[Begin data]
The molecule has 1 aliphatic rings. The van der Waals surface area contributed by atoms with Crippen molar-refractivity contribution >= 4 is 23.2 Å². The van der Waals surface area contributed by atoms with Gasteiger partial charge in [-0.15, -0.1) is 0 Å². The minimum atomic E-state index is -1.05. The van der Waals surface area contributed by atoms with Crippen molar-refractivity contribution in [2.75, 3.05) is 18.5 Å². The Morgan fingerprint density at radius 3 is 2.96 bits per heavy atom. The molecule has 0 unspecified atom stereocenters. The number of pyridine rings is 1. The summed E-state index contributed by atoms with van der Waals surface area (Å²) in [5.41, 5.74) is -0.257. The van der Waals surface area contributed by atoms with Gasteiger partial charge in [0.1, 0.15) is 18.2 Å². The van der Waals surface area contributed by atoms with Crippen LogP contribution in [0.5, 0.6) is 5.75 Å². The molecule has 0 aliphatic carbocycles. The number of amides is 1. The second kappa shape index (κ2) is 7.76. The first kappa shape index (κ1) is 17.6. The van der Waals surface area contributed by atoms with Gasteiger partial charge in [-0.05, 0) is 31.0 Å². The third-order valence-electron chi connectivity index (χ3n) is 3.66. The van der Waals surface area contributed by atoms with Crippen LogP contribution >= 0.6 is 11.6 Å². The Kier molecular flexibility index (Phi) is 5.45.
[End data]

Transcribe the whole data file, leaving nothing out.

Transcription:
The molecule has 1 aliphatic rings. The van der Waals surface area contributed by atoms with Crippen molar-refractivity contribution >= 4 is 23.2 Å². The van der Waals surface area contributed by atoms with Gasteiger partial charge in [-0.15, -0.1) is 0 Å². The minimum atomic E-state index is -1.05. The van der Waals surface area contributed by atoms with Crippen molar-refractivity contribution in [2.75, 3.05) is 18.5 Å². The Morgan fingerprint density at radius 3 is 2.96 bits per heavy atom. The molecule has 0 unspecified atom stereocenters. The number of pyridine rings is 1. The summed E-state index contributed by atoms with van der Waals surface area (Å²) in [5.41, 5.74) is -0.257. The van der Waals surface area contributed by atoms with Gasteiger partial charge in [0.1, 0.15) is 18.2 Å². The van der Waals surface area contributed by atoms with Crippen LogP contribution in [0.5, 0.6) is 5.75 Å². The molecule has 0 aliphatic carbocycles. The number of amides is 1. The second kappa shape index (κ2) is 7.76. The first kappa shape index (κ1) is 17.6. The van der Waals surface area contributed by atoms with Gasteiger partial charge in [-0.05, 0) is 31.0 Å². The third-order valence-electron chi connectivity index (χ3n) is 3.66. The van der Waals surface area contributed by atoms with Crippen LogP contribution >= 0.6 is 11.6 Å². The Kier molecular flexibility index (Phi) is 5.45.